Non Surgical Treatment
The treatment of LLD depends primarily on the diagnosed cause, the age of the patient, and the severity of the discrepancy. Non-operative treatment is usually the first step in management and, in many cases, LLD is mild or is predicted to lessen in the future, based on growth rate estimates in the two legs. In such cases, no treatment may be necessary or can be delayed until a later stage of physical maturity that allows for clearer prognostic approximation. For LLD of 2cm to 2.5cm, treatment may be as simple as insertion of a heel lift or other shoe insert that evens out leg lengths, so to speak. For more severe cases, heel lifts can affect patient comfort when walking, decrease ankle stability, and greatly increase the risk of sprains. For infants with congenital shortening of the limb, a prosthetic ? often a custom-fit splint made of polypropylene ? may be successful in treating more severe LLD without surgery. In many instances, however, a surgical operation is the best treatment for LLD.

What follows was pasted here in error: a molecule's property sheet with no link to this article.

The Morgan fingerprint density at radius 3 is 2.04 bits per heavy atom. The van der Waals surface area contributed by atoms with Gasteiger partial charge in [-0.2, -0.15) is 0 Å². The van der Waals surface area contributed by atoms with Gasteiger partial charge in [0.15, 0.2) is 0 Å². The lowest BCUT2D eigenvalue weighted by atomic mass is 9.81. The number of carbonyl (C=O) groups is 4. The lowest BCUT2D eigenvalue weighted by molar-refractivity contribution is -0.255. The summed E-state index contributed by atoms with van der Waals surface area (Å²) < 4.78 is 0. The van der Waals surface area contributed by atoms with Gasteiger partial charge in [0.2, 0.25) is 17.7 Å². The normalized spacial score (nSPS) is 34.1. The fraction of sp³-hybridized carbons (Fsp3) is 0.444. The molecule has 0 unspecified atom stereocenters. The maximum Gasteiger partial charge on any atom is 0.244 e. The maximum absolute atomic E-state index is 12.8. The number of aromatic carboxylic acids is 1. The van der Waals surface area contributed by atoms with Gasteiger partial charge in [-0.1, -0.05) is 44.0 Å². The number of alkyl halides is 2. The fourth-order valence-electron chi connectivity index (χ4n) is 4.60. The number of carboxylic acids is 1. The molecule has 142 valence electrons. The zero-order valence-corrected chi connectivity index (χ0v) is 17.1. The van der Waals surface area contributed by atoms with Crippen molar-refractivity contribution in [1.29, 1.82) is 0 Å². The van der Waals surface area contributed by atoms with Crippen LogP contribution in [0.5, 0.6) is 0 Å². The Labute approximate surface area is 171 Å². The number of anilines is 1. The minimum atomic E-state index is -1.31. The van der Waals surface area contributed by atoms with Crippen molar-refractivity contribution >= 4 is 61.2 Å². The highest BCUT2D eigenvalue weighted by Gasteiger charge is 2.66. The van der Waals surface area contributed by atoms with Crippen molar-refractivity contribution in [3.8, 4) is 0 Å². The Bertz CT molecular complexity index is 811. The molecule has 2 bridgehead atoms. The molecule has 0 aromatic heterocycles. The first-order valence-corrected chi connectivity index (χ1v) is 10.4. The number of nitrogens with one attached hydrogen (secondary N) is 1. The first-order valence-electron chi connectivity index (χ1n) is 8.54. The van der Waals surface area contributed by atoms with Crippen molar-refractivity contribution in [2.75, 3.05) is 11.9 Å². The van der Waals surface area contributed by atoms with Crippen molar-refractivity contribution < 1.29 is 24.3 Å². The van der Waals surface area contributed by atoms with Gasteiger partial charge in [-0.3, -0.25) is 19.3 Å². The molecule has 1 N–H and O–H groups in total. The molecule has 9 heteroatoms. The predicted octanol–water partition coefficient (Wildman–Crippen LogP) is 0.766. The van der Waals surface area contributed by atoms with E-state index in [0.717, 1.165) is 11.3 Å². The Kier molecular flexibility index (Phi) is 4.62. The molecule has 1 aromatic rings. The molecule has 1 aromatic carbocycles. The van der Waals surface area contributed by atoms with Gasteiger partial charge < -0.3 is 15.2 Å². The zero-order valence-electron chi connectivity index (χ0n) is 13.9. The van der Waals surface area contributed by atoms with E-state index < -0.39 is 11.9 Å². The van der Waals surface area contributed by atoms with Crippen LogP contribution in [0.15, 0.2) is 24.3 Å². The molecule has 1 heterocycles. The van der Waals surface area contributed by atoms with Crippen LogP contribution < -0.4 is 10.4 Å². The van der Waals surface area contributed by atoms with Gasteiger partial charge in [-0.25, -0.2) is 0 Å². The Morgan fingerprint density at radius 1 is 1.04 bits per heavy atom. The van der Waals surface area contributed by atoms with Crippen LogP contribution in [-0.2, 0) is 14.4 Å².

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Epiphysiodesis is a surgical option designed to slow down the growth of the long leg over a period of months to years. It is only used in growing children. The operation involves a general anaesthetic. Small incisions are made around the knee near the growth plates of the thigh bone and the shin bone. The growth plates are prevented from growing by the use of small screws and plates (?8 - plates?). The screws are buried beneath the skin and are not visible. Stitches are buried beneath the skin and do not need to be removed. The child is normally in hospital for 2-3 days. The child can weight bear immediately and return back to normal activity within a few weeks. Long term follow up is required to monitor the effects of the surgery. The timing of the surgery is based on the amount of growth predicted for the child. Therefore, this procedure can under- and over-correct the difference in leg length. Occasionally the screws have to be removed to allow growth to continue. This procedure can be used on one half of the growth plate to correct deformity in a limb e.g. knock-knees or bow legs. This is known as hemiepiphysiodesis.